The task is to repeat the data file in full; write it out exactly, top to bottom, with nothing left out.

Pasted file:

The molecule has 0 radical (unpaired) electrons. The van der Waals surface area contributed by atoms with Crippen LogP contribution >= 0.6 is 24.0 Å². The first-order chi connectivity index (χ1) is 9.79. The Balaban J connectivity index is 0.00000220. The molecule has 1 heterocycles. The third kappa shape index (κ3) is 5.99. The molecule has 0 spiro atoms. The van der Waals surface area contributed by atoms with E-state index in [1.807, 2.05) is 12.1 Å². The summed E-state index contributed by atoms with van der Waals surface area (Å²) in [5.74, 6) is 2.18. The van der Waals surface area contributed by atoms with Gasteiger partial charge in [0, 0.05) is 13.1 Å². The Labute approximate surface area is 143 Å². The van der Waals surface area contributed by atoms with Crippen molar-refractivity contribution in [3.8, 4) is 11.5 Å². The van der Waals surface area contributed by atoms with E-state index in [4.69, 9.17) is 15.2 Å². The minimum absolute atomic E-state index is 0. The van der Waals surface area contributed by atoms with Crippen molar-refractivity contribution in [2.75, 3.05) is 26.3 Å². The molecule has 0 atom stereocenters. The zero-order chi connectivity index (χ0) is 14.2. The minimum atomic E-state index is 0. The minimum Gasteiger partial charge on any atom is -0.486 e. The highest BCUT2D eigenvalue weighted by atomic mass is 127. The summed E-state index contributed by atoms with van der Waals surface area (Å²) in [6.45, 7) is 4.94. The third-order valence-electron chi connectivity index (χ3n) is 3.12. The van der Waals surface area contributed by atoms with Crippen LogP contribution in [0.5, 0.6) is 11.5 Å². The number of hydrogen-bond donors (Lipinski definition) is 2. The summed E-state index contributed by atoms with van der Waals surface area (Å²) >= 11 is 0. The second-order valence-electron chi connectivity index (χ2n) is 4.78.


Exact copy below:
The molecule has 0 radical (unpaired) electrons. The van der Waals surface area contributed by atoms with Crippen LogP contribution >= 0.6 is 24.0 Å². The first-order chi connectivity index (χ1) is 9.79. The Balaban J connectivity index is 0.00000220. The molecule has 1 heterocycles. The third kappa shape index (κ3) is 5.99. The molecule has 0 spiro atoms. The van der Waals surface area contributed by atoms with E-state index in [1.807, 2.05) is 12.1 Å². The summed E-state index contributed by atoms with van der Waals surface area (Å²) in [5.74, 6) is 2.18. The van der Waals surface area contributed by atoms with Gasteiger partial charge in [0, 0.05) is 13.1 Å². The Labute approximate surface area is 143 Å². The van der Waals surface area contributed by atoms with Crippen molar-refractivity contribution in [3.8, 4) is 11.5 Å². The van der Waals surface area contributed by atoms with E-state index in [4.69, 9.17) is 15.2 Å². The minimum absolute atomic E-state index is 0. The van der Waals surface area contributed by atoms with Crippen molar-refractivity contribution in [2.75, 3.05) is 26.3 Å². The molecule has 0 atom stereocenters. The zero-order chi connectivity index (χ0) is 14.2. The minimum atomic E-state index is 0. The minimum Gasteiger partial charge on any atom is -0.486 e. The highest BCUT2D eigenvalue weighted by atomic mass is 127. The summed E-state index contributed by atoms with van der Waals surface area (Å²) in [6.45, 7) is 4.94. The third-order valence-electron chi connectivity index (χ3n) is 3.12. The van der Waals surface area contributed by atoms with Crippen LogP contribution in [0.5, 0.6) is 11.5 Å². The number of hydrogen-bond donors (Lipinski definition) is 2. The summed E-state index contributed by atoms with van der Waals surface area (Å²) >= 11 is 0. The second-order valence-electron chi connectivity index (χ2n) is 4.78.